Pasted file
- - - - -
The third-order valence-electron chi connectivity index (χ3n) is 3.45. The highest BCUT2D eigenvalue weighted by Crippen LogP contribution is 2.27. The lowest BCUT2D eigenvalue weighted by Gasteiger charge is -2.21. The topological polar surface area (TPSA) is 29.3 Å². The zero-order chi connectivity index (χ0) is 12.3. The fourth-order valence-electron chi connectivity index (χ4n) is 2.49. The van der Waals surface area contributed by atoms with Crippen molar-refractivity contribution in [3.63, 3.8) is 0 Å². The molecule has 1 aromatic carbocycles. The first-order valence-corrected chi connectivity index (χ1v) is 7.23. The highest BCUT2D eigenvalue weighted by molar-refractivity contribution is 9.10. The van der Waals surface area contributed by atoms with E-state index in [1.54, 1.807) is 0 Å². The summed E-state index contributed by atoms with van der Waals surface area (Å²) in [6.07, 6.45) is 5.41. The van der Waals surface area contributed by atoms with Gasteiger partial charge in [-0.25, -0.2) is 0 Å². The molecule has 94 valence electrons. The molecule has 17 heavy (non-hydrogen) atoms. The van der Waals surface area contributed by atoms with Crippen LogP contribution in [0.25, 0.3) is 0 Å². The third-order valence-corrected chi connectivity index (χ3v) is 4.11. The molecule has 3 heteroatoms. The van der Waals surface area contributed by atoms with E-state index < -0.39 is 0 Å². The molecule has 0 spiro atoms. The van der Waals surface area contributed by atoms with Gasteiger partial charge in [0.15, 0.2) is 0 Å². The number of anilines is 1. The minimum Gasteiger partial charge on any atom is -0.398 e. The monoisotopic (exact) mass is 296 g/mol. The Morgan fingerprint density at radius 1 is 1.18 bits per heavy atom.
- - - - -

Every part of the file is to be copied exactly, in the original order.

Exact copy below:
The third-order valence-electron chi connectivity index (χ3n) is 3.45. The highest BCUT2D eigenvalue weighted by Crippen LogP contribution is 2.27. The lowest BCUT2D eigenvalue weighted by Gasteiger charge is -2.21. The topological polar surface area (TPSA) is 29.3 Å². The zero-order chi connectivity index (χ0) is 12.3. The fourth-order valence-electron chi connectivity index (χ4n) is 2.49. The van der Waals surface area contributed by atoms with Crippen molar-refractivity contribution in [3.63, 3.8) is 0 Å². The molecule has 1 aromatic carbocycles. The first-order valence-corrected chi connectivity index (χ1v) is 7.23. The highest BCUT2D eigenvalue weighted by molar-refractivity contribution is 9.10. The van der Waals surface area contributed by atoms with E-state index in [1.54, 1.807) is 0 Å². The summed E-state index contributed by atoms with van der Waals surface area (Å²) in [6.07, 6.45) is 5.41. The van der Waals surface area contributed by atoms with Gasteiger partial charge in [-0.25, -0.2) is 0 Å². The molecule has 94 valence electrons. The molecule has 17 heavy (non-hydrogen) atoms. The van der Waals surface area contributed by atoms with Crippen LogP contribution in [0.25, 0.3) is 0 Å². The third-order valence-corrected chi connectivity index (χ3v) is 4.11. The molecule has 3 heteroatoms. The van der Waals surface area contributed by atoms with E-state index < -0.39 is 0 Å². The molecule has 0 spiro atoms. The van der Waals surface area contributed by atoms with Gasteiger partial charge in [0.15, 0.2) is 0 Å². The number of anilines is 1. The minimum Gasteiger partial charge on any atom is -0.398 e. The monoisotopic (exact) mass is 296 g/mol. The Morgan fingerprint density at radius 1 is 1.18 bits per heavy atom.